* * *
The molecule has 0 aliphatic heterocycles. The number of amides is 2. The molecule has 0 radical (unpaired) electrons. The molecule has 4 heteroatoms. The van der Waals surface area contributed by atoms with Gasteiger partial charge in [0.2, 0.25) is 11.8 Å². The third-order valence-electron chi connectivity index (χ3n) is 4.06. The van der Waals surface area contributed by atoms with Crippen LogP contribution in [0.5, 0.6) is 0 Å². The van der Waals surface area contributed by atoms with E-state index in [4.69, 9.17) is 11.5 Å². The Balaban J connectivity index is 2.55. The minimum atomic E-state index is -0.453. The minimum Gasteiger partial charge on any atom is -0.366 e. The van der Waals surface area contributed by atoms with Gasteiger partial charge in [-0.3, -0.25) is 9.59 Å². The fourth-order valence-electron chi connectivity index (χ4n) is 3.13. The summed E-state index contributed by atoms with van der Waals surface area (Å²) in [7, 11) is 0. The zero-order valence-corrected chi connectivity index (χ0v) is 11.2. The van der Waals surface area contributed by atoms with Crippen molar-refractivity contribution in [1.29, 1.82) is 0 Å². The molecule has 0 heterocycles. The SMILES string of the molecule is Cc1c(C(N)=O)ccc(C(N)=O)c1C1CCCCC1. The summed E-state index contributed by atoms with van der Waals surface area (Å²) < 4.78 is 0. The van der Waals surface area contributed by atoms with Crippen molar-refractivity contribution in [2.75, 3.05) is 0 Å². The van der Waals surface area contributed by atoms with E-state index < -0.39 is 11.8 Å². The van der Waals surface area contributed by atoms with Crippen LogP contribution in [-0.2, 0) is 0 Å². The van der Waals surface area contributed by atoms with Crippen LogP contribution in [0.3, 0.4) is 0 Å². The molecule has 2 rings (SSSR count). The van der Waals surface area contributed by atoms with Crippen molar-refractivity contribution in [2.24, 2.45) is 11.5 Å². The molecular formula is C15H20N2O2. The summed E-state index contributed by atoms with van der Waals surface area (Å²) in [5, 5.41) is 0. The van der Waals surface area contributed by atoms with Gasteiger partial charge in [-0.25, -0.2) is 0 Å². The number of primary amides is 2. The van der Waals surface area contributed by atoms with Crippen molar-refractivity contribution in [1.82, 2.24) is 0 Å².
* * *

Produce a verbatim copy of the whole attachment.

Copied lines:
The molecule has 0 aliphatic heterocycles. The number of amides is 2. The molecule has 0 radical (unpaired) electrons. The molecule has 4 heteroatoms. The van der Waals surface area contributed by atoms with Gasteiger partial charge in [0.2, 0.25) is 11.8 Å². The third-order valence-electron chi connectivity index (χ3n) is 4.06. The van der Waals surface area contributed by atoms with Crippen LogP contribution in [0.5, 0.6) is 0 Å². The van der Waals surface area contributed by atoms with E-state index in [4.69, 9.17) is 11.5 Å². The Balaban J connectivity index is 2.55. The minimum atomic E-state index is -0.453. The minimum Gasteiger partial charge on any atom is -0.366 e. The van der Waals surface area contributed by atoms with Gasteiger partial charge in [-0.3, -0.25) is 9.59 Å². The fourth-order valence-electron chi connectivity index (χ4n) is 3.13. The summed E-state index contributed by atoms with van der Waals surface area (Å²) in [7, 11) is 0. The zero-order valence-corrected chi connectivity index (χ0v) is 11.2. The van der Waals surface area contributed by atoms with Crippen molar-refractivity contribution in [1.29, 1.82) is 0 Å². The molecule has 0 heterocycles. The SMILES string of the molecule is Cc1c(C(N)=O)ccc(C(N)=O)c1C1CCCCC1. The summed E-state index contributed by atoms with van der Waals surface area (Å²) < 4.78 is 0. The van der Waals surface area contributed by atoms with Crippen molar-refractivity contribution in [2.75, 3.05) is 0 Å². The van der Waals surface area contributed by atoms with E-state index < -0.39 is 11.8 Å². The van der Waals surface area contributed by atoms with Crippen LogP contribution in [-0.2, 0) is 0 Å². The van der Waals surface area contributed by atoms with Crippen LogP contribution in [0.3, 0.4) is 0 Å². The molecule has 2 rings (SSSR count). The van der Waals surface area contributed by atoms with Crippen molar-refractivity contribution in [2.24, 2.45) is 11.5 Å². The molecular formula is C15H20N2O2. The summed E-state index contributed by atoms with van der Waals surface area (Å²) in [5, 5.41) is 0. The van der Waals surface area contributed by atoms with Gasteiger partial charge in [-0.25, -0.2) is 0 Å². The number of primary amides is 2. The van der Waals surface area contributed by atoms with Crippen molar-refractivity contribution in [1.82, 2.24) is 0 Å².